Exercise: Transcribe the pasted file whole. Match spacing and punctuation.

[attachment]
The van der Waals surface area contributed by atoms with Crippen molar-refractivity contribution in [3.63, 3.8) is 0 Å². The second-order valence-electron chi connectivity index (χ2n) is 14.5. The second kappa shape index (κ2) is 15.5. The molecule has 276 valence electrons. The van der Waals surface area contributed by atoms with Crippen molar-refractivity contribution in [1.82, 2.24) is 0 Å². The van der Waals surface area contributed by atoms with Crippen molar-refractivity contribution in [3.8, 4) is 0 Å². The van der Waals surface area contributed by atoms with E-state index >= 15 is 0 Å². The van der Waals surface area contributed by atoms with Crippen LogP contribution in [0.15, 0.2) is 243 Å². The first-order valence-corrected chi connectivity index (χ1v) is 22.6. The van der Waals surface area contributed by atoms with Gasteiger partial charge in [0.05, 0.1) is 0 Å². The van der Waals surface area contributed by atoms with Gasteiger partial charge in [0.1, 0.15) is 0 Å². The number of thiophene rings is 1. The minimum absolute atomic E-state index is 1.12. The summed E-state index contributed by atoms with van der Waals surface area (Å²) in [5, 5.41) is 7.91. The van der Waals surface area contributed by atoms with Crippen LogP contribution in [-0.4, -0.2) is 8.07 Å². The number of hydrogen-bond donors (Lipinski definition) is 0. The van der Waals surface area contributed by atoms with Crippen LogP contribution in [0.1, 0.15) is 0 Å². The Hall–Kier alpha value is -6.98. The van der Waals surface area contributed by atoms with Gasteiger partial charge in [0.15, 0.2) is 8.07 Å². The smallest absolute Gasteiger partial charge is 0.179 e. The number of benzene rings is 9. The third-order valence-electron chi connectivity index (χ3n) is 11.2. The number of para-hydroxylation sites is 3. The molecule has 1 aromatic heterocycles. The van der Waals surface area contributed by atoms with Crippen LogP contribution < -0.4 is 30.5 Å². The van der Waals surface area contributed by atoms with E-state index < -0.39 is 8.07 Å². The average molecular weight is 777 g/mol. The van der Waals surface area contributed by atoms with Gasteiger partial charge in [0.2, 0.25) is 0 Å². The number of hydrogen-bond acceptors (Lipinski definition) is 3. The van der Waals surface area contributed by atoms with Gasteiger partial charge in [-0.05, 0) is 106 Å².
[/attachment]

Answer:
The van der Waals surface area contributed by atoms with Crippen molar-refractivity contribution in [3.63, 3.8) is 0 Å². The second-order valence-electron chi connectivity index (χ2n) is 14.5. The second kappa shape index (κ2) is 15.5. The molecule has 276 valence electrons. The van der Waals surface area contributed by atoms with Crippen molar-refractivity contribution in [1.82, 2.24) is 0 Å². The van der Waals surface area contributed by atoms with Crippen molar-refractivity contribution in [3.8, 4) is 0 Å². The van der Waals surface area contributed by atoms with E-state index >= 15 is 0 Å². The van der Waals surface area contributed by atoms with Crippen LogP contribution in [0.15, 0.2) is 243 Å². The first-order valence-corrected chi connectivity index (χ1v) is 22.6. The van der Waals surface area contributed by atoms with Gasteiger partial charge in [0.05, 0.1) is 0 Å². The van der Waals surface area contributed by atoms with Gasteiger partial charge in [0.1, 0.15) is 0 Å². The number of thiophene rings is 1. The minimum absolute atomic E-state index is 1.12. The summed E-state index contributed by atoms with van der Waals surface area (Å²) in [5, 5.41) is 7.91. The van der Waals surface area contributed by atoms with Crippen LogP contribution in [-0.4, -0.2) is 8.07 Å². The number of hydrogen-bond donors (Lipinski definition) is 0. The van der Waals surface area contributed by atoms with Crippen LogP contribution in [0.1, 0.15) is 0 Å². The Hall–Kier alpha value is -6.98. The van der Waals surface area contributed by atoms with Gasteiger partial charge in [0.15, 0.2) is 8.07 Å². The smallest absolute Gasteiger partial charge is 0.179 e. The number of benzene rings is 9. The third-order valence-electron chi connectivity index (χ3n) is 11.2. The number of para-hydroxylation sites is 3. The molecule has 1 aromatic heterocycles. The van der Waals surface area contributed by atoms with Crippen LogP contribution < -0.4 is 30.5 Å². The van der Waals surface area contributed by atoms with E-state index < -0.39 is 8.07 Å². The average molecular weight is 777 g/mol. The van der Waals surface area contributed by atoms with Gasteiger partial charge in [0.2, 0.25) is 0 Å². The number of hydrogen-bond acceptors (Lipinski definition) is 3. The van der Waals surface area contributed by atoms with Gasteiger partial charge in [-0.05, 0) is 106 Å².